When I hurt my knee a few months ago (overuse injury that was exacerbated by stepping of a trail wrong one day), I feverishly looked for a way to “fix it.” I was told rest by the podiatrist, other runners, and friends and family. I saw an orthopedic surgeon who told me I could just get a cortisone shot.
OK! Now we were talking! I liked this plan MUCH better. No time off, right? Right, the surgeon told me. Because if you don’t start moving the joint, the cortisone can eat away at it.
That didn’t sound good. So I started googling, asking around, and asking, asking, asking. All I wanted was for someone, anyone to tell me it was a good idea. No one would. I had a bad feeling about it, you know, from everyone telling me it was a bad idea. BUT I really wanted to do it anyway.
I went to a physical therapist who told me I have a weak gluteus minimus on my right side. She said that because it was weak, after running for long enough, my knee would start to collapse in, causing me to pronate, which caused the biomechanical issues with my knee and why it was hurting.
I started doing the exercises she gave me like my life depended on them. To me, it did. I was maybe a little dramatic about it, but not being able to run was depressing. I am very grateful to my mom and boyfriend for putting up with me through the whole thing HA! I don’t think I was exactly pleasant.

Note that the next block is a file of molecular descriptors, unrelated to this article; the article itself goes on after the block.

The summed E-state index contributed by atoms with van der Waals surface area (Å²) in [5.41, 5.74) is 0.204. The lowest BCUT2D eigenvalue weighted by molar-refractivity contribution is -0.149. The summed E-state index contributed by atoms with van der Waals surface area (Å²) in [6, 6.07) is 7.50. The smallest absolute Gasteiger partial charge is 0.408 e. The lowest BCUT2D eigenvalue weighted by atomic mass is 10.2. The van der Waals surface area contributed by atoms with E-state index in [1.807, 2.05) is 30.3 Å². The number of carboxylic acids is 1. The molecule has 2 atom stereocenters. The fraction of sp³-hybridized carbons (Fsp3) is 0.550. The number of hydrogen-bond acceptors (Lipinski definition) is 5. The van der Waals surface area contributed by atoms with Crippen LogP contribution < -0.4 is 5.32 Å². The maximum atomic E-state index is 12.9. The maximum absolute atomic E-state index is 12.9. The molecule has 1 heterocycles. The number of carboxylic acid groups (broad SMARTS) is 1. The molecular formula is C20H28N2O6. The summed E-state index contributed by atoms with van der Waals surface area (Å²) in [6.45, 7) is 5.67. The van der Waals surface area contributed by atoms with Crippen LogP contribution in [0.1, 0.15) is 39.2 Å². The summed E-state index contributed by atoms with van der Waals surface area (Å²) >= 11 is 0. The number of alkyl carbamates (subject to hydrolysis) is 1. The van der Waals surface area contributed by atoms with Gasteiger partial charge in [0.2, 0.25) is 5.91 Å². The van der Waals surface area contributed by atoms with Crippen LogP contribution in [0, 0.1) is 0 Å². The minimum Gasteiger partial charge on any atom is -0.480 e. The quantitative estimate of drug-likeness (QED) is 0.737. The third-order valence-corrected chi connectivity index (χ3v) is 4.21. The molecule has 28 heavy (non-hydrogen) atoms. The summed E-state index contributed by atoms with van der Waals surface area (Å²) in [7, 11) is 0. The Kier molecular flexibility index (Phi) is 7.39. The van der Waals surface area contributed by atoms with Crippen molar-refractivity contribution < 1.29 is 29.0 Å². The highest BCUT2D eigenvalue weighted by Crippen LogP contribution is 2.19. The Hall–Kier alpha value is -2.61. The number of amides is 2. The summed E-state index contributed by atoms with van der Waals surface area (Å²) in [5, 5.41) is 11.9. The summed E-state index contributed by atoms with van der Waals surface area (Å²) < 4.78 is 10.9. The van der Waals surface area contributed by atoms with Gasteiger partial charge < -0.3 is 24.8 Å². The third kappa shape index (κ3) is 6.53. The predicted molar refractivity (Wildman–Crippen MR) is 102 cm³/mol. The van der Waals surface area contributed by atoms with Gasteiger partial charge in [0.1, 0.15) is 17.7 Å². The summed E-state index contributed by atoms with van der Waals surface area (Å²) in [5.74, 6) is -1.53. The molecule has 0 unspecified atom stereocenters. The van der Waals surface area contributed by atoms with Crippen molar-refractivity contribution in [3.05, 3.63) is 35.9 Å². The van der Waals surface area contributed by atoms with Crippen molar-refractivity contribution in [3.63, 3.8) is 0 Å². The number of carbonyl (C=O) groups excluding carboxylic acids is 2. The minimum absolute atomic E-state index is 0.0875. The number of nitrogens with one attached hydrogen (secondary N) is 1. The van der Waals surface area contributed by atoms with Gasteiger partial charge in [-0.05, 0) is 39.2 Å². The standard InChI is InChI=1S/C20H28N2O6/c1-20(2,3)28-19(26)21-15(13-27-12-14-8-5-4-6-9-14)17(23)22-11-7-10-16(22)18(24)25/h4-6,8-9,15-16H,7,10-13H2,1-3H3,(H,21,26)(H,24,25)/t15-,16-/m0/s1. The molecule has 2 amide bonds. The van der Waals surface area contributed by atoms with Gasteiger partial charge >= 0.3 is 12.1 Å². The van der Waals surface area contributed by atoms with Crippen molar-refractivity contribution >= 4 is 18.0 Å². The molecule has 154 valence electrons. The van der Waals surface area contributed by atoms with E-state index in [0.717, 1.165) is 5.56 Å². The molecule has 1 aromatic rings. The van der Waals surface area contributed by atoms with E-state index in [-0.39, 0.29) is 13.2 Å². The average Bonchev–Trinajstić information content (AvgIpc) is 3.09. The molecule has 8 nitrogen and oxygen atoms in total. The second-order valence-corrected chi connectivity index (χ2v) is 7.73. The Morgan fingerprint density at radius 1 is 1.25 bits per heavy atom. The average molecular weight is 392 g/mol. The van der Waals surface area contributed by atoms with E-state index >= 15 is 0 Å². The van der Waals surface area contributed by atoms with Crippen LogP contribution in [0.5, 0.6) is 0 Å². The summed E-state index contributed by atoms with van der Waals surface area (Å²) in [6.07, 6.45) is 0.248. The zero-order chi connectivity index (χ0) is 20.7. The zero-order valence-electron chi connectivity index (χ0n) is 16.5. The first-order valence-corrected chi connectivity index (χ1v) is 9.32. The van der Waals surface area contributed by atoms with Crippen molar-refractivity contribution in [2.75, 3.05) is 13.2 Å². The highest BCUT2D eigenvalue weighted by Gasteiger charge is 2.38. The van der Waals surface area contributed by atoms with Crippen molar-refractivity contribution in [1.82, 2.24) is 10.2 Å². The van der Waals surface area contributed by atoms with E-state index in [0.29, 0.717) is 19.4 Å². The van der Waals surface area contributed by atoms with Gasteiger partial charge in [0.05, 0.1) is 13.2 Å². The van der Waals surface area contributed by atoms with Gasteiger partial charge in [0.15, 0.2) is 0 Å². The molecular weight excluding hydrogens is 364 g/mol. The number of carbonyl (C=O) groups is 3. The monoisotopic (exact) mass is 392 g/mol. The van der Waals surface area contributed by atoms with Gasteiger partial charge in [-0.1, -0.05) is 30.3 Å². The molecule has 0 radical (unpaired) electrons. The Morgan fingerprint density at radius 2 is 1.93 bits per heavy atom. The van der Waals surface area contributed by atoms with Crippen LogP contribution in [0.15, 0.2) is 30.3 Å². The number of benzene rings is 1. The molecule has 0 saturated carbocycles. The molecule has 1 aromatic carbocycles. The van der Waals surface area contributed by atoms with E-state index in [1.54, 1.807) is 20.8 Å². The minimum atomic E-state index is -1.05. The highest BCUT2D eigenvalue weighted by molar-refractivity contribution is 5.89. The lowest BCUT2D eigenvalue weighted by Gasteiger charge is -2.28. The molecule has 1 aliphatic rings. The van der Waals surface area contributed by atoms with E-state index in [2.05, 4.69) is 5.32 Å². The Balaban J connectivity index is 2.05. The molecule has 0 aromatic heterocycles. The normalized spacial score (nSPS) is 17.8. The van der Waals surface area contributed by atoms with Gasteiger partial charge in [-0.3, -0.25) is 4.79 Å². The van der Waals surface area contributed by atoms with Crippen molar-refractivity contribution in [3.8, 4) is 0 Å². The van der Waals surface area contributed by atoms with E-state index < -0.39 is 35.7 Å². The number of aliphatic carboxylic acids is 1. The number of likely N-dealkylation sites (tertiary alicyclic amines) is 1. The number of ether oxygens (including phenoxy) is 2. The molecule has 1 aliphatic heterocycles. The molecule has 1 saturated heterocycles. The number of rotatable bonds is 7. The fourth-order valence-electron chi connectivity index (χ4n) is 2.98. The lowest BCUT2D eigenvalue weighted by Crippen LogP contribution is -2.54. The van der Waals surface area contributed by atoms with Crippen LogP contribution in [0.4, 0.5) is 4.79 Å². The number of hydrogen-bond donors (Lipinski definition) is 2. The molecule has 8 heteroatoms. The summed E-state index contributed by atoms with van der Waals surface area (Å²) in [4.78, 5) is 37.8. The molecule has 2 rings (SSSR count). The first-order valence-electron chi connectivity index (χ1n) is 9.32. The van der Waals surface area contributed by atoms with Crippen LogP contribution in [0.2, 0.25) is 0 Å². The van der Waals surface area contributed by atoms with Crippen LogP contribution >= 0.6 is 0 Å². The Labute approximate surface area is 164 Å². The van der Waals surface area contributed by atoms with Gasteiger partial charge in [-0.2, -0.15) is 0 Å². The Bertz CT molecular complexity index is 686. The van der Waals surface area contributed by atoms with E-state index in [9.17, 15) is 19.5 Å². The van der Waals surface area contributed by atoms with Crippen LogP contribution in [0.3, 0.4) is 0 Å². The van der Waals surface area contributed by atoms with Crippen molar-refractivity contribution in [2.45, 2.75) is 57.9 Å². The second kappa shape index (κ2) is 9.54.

My knee did start to feel somewhat better, but I couldn’t get past 3 miles, which was NOT OKAY in my book. So I found a running coach. I tried to get her to tell me the cortisone shot was a good idea, which she would not.
We did a light track workout together and talked about injuries and healing. She said that if I wasn’t eating 2,000 calories a day when I am training, it could lessen my ability to recover from workouts. She also said that training through an injury made me someone who was exercising compulsively, not an athlete.
Well that was just not true. I would show her. I told my boyfriend that I was going to take 4 weeks off from running and fully let my knee heal. He snorted and said something to the effect of, “I’ll believe it when I see it.”
Oh my god. I’m a compulsive exerciser. And everyone knew it but me.
That statement gave me the kick in butt needed to buckle down and…do nothing. That’s right. Wait. It. Out. I was rewarded by my knee healing complete in two weeks instead of four. And now I’m taking being an athlete much more seriously. I’ve always felt like I am not an athlete, I just run. I run because it makes me feel good, it makes me happy. However, if I am going to ask my body to be racing all the time, I’ve decided I need to be a little more respectful. I use a lot more strategy when running races than someone who just runs. I plan my pace, where I’ll stop at which aid stations, where the hills are and how hard I’ll push and when. If I do say so myself, my half marathon last weekend went pretty well and I am taking this week to lift weights and cross train.
Do your squats. Eat your protein. Don’t skimp on fats and carbs either.
With love & learning patience,